Horses parade around the walking ring at Gulfstream Park Wednesday.

Horses parade around the walking ring at Gulfstream Park Wednesday.

AP/Equi-Photo/Bill Denver

Gulfstream Opener: Patrons Miss the Grandstand

Gulfstream Park opened for its 2006 live race meet Wednesday, its palatial new clubhouse only partially completed and its patron facilities falling short of management's expectations when the project was begun nearly two years ago.

With capacity lacking due to ongoing construction that has kept closed the second and third floor of the clubhouse at least through the end of January, Gulfstream officials had privately hoped many patrons would instead opt to watch its races at neighboring Calder Race Course. Located about eight miles west, Calder was open for simulcasting for the first time as part of a Dec. 9 pact between the two tracks.

Still, about 1,000 people were at Calder while an estimated 5,150 patrons saw firsthand what Gulfstream president Scott Savin called "A new paradigm of racing."

Many, while optimistic for the track's completion, seemed to miss the way things were.

"This place is structured for a casino, not a racetrack," said Harriet from Tonawanda, N.Y., who said she has come to Gulfstream's opening days for about 20 years. "I know it's not ready yet, but it really misses a grandstand. It doesn't seem right that anywhere you go you have to pay for the privilege of losing money."

The lack of a traditional grandstand seating area was a common complaint among patrons who coped with the transitional "tent city" meet last year.

Although patrons may enter the track for free, virtually all of Gulfstream's seating comes with charges. Reserved seats facing the track on the second floor cost $10 as does admission to either of the large first floor simulcasting rooms.

The issue will remain even once the building is completed: each of the clubs and restaurants on the upper two floors will have either seating charges and/or food and beverage minimums.

"If you're a horseplayer you want to be able to sit down and relax without having to pay $10," said Vinnie from Connecticut, also a long-time Gulfstream patron. "I don't want to have to pay just for the right to pay again to get something to eat or drink. And what will they do when it rains? I want the old track back."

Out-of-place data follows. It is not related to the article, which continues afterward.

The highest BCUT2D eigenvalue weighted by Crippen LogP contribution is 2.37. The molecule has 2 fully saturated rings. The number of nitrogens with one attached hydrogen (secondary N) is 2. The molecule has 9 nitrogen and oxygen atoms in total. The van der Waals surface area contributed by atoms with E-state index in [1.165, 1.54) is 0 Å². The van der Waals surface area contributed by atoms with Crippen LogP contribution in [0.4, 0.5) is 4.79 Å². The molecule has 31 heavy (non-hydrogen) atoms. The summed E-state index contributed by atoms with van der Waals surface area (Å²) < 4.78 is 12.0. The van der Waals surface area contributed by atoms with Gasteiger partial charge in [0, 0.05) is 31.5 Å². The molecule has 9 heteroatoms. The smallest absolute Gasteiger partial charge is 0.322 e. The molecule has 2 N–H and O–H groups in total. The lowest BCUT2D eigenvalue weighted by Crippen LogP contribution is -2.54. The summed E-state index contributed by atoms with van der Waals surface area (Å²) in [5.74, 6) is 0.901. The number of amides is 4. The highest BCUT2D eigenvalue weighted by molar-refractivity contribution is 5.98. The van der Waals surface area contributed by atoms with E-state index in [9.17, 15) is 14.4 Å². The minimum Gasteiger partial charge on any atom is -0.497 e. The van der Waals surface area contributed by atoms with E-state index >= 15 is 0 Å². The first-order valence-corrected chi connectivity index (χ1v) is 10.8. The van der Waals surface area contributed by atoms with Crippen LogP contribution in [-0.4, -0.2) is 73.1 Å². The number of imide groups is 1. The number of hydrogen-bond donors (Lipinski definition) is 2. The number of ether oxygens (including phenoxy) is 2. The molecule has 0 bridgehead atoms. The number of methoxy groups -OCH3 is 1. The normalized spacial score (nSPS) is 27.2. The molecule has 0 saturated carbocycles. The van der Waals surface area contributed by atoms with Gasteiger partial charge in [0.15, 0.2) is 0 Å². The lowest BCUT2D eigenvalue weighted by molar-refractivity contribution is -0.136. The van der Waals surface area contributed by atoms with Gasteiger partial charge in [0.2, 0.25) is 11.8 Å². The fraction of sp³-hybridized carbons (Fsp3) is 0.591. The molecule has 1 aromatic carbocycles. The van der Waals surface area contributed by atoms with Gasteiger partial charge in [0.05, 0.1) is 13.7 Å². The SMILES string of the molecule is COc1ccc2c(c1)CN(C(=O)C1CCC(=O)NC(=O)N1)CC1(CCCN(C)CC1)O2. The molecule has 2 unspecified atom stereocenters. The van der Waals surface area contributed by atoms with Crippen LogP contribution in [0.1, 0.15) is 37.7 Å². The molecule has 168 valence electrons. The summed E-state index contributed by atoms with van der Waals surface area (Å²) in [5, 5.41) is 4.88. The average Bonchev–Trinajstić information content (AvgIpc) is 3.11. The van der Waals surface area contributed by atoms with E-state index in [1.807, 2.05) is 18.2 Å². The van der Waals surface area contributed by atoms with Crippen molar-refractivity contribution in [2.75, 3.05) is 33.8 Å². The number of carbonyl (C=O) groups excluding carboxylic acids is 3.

He won't be getting it. "This is the new presentation of racing, and I think patrons will adjust to it," said Savin. "We think this is the model that other tracks will follow. There is no more revolutionary way to present racing."

Calling the track the Taj Mahal of racing, Savin added, "Magna Entertainment (Corp.) invested over $150 million in this place, so $10 is well worth it."

As compared to last year's opening day when long lines for wagering, concessions, and bathrooms were the norm, most operations seemed smooth on opening day. Savin and Magna vice chairman Dennis Mills, both of whom spent much of the day in the patron areas, did hear from customers about various issues.

"Everything system-wide worked, but like anything new there were going to be glitches here and there," noted Savin, who said that the day also marked the first time the majority of the employees had been in the building.

With Gulfstream closed on both Thursday and Friday, Savin said his staff would be able to rectify all of the problems before Saturday's expected large crowd. "Ninety-nine percent of the issues are addressable," he said.

One issue that will not and cannot be addressed is the fairly steep ramp leading from the saddling enclosure to the walking ring. While some horsemen and jockeys complained about it – "If a horse rears while going up the ramp he's going to wind up on his back," said trainer Peter Walder – Savin said that the Americans With Disabilities Act requires the ramp be of a certain pitch to accommodate wheelchair users.

"It has a lot of potential and it might be great when it's finished," said patron Kathy Dillon of New York, summing up the mood. "But it's not comfortable today."